Charles Duhigg’s best-selling book, “the Power of Habit,” explains a simple scientific equation of habit formation that is pre-programmed into our brains: cue, routine, reward.
This “habit loop” occurs so frequently and naturally that it might be easy to miss. If your phone chirps during a meeting (the cue), you glance down to read the new message (the routine) that shows a Facebook friend has commented on your status, and you enjoy a mild rush of endorphins (the reward).
Changing or otherwise improving habits is the core of any business strategy. Driver safety is all about identifying and improving driving habits. Marketing means to increase brand awareness and influence buying habits.
Social media has become an essential strategic tool for influencing a market audience’s habits. The point of using Facebook – at least for transportation companies – is to become part of the existing social habits of drivers, customers and other prospects.
Drivers are a fleet’s primary Facebook audience. More than 96 percent of company drivers have a Facebook account, according to Randall-Reilly Market Intelligence. For many carriers, Facebook has become the go-to resource for drivers looking to change careers.
“(Drivers) look there often when they are researching a company,” says John Elliott, president of Lansing, Mich.-based Load One, a 350-truck expedited hauler.
Elliott feels that Facebook is most useful to help prospective drivers understand the company’s culture. While some carriers use Facebook to promote job opportunities directly, Load One has taken a more indirect – but perhaps more effective – strategy for recruiting.
The carrier – which has more than 5,800 followers – uses Facebook to recognize all new driver hires, driver birthdays, community charitable work, company events and other aspects that showcase its culture. Load One receives several job inquiries each day through Facebook, Elliott says.
However, Facebook can be a double-edged sword: People often use corporate pages to complain or spread negative information, which Elliott says has to be addressed quickly. Also, drivers and others that ask questions expect a quick response, he says.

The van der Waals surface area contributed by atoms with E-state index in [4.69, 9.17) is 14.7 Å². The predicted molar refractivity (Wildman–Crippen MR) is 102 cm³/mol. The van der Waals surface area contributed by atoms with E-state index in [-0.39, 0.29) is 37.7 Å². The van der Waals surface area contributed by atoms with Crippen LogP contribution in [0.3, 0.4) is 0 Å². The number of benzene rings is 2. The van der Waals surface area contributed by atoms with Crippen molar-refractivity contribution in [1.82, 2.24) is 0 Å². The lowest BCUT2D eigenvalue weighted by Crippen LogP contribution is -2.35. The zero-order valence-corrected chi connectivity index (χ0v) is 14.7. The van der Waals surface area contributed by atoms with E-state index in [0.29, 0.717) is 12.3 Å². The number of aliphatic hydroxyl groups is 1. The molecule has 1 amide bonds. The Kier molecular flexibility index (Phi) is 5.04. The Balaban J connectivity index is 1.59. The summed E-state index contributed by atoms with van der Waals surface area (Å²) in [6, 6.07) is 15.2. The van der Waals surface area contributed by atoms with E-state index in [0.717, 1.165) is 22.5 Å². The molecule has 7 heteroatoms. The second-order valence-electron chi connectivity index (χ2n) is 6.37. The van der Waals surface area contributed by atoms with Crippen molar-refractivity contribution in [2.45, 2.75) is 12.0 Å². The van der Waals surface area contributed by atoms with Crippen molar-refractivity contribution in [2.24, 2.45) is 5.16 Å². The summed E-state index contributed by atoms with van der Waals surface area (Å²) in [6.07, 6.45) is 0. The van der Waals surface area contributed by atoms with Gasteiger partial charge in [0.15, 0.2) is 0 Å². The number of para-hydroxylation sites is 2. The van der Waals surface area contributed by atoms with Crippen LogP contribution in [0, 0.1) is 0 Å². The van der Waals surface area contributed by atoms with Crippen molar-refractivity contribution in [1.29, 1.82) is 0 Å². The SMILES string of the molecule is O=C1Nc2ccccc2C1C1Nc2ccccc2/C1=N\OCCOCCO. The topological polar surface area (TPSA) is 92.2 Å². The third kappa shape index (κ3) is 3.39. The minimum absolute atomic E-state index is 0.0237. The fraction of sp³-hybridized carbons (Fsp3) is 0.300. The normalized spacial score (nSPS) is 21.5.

Celadon – a 3,000-truck diversified carrier based in Indianapolis – sees Facebook’s value as a community where drivers can network and make friends. It also uses Facebook for recruiting, but in a more indirect way: Drivers do most of the talking and sharing of company information.
“At least (drivers) will know our name if they are looking,” says Allie Whalen, marketing manager.
Lincoln, Neb.-based Crete Carrier Corp., which has nearly 4,000 trucks and more than 35,000 followers, uses distinct phone numbers and website URLs when it posts job opportunities on Facebook to monitor the page’s recruiting effectiveness, says Justin Gibson, web designer.
Facebook also can be a valuable driver retention tool – who doesn’t like to be recognized along with their friends and peers? – and can help drivers feel connected to the fleet while isolated on the road.
For Celadon, the most popular posts are those that highlight events taking place at the office, as drivers get to know the staff and feel more involved and included, Whalen says.
Each month, the company recognizes drivers who achieve the top performances in on-time delivery, idling, mileage and other categories, none of which are announced ahead of time. The winning drivers are routed through headquarters and featured in Facebook videos and short articles that explain how they earned the recognition.
Many strategies can be used to increase engagement with Facebook users and influence the audience’s “buying” habits in areas such as safety, performance, health and fitness.
One way Celadon tries to increase engagement is by asking drivers to submit scenery pictures, the best of which are included in the company’s newsletter. Celadon also is developing a new driver portal through blogs, community posts and social media feeds.
To grow its Facebook presence, Load One posts a sign at all company events to remind people to check for their photos on the company’s page.
Crete periodically runs ads directly through Facebook that can be targeted to a certain demographic such as truck drivers. It also has simple contests where community members can like a post to enter.
While social media presents many opportunities for a fleet to broaden its influence, it can be time-consuming and difficult to manage. A variety of online software applications such as Sproutsocial can be used to manage social media activities, increasing efficiency and providing useful tools and analytics to engage users in this new and fast-moving world.